The highs and lows of Ryan O’Dwyer’s inter-county career
The Tipperary man retires a Dublin legend, writes Evan Coughlan.
Ryan O’Dwyer has had an inter-county career that he hardly could’ve imagined when he was growing up a hurling obsessed child in Cashel in the nineties.
While O’Dwyer got the chance to line out for his native county at senior level, it was in a different shade of blue that the former Cashel King Cormac’s man would make a greater impact.
With his distinctive red helmet, O’Dwyer had many highs and lows during his time on the inter-county scene.
Ryan O’Dwyer’s breakthrough on the inter-county scene came as a member of the Tipperary minor football team in 2004.
A year later he was a member of the county under-21 hurling team and would capture a Munster title at that grade in 2006.
O’Dwyer’s progression continued and he made his debut for the Tipp senior team the following year against Kilkenny in a National League match and would make his championship debut against Limerick that summer.
The following year, O’Dwyer was an integral part of the Tipperary team that won the National League title, however he lost his place in the starting fifteen for the Munster championship as Tipperary captured their 37th Munster title.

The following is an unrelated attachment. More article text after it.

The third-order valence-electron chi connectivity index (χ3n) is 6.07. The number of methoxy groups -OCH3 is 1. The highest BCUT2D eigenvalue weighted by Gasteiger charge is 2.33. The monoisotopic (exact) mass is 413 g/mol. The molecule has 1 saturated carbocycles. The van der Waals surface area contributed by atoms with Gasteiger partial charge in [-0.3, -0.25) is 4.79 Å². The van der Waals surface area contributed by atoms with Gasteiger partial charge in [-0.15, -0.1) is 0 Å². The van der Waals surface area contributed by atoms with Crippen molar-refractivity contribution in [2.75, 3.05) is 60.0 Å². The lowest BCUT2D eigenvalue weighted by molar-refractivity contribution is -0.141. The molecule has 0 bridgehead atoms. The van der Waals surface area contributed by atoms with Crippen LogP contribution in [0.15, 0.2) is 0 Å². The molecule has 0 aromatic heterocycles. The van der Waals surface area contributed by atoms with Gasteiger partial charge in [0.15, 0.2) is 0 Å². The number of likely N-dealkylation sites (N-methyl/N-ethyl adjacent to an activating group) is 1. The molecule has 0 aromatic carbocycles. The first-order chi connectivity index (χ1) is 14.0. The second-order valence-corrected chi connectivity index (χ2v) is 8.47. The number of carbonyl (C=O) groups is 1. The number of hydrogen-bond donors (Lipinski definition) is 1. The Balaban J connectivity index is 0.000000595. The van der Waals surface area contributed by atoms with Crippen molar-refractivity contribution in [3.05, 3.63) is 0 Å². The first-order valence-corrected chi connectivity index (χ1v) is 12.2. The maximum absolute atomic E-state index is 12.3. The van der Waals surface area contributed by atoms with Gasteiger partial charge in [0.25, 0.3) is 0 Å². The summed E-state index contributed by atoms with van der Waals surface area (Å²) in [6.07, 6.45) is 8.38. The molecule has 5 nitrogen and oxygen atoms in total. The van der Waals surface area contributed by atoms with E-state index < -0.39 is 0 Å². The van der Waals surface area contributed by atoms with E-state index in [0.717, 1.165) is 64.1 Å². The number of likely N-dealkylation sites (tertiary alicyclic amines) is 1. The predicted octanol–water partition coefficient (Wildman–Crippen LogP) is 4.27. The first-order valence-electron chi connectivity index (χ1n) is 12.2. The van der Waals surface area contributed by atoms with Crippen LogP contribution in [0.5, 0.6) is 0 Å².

After losing his place in the starting fifteen for the Munster championship in 2008, O’Dwyer began to find opportunities harder to come by as the likes of Seamus Callanan and Noel McGrath were beginning to break through.
Tipperary reached the All-Ireland final in 2009, but O’Dwyer had been dropped from the panel earlier that year.
After the disappointment of losing his place on the Tipperary hurling panel, O’Dwyer went back to playing football and was part of the Tipperary panel for the 2010 season.
Move to the Capital
O’Dwyer’s career as a primary school teacher allowed him to make the move to Dublin in 2010 and by the end of the year he was playing with Kilmacud Crokes.
In late 2010, O’Dwyer was asked by ex-Tipperary hurler and Dublin selector Richie Stakelum to meet with Dublin manager Anthony Daly. O’Dwyer and Daly immediately got on and O’Dwyer was now part of the Dublin hurling panel going into 2011.
In interviews years later, O’Dwyer has admitted to being in awe of Daly as he was a hero of his growing up in the nineties.
Dubs on the rise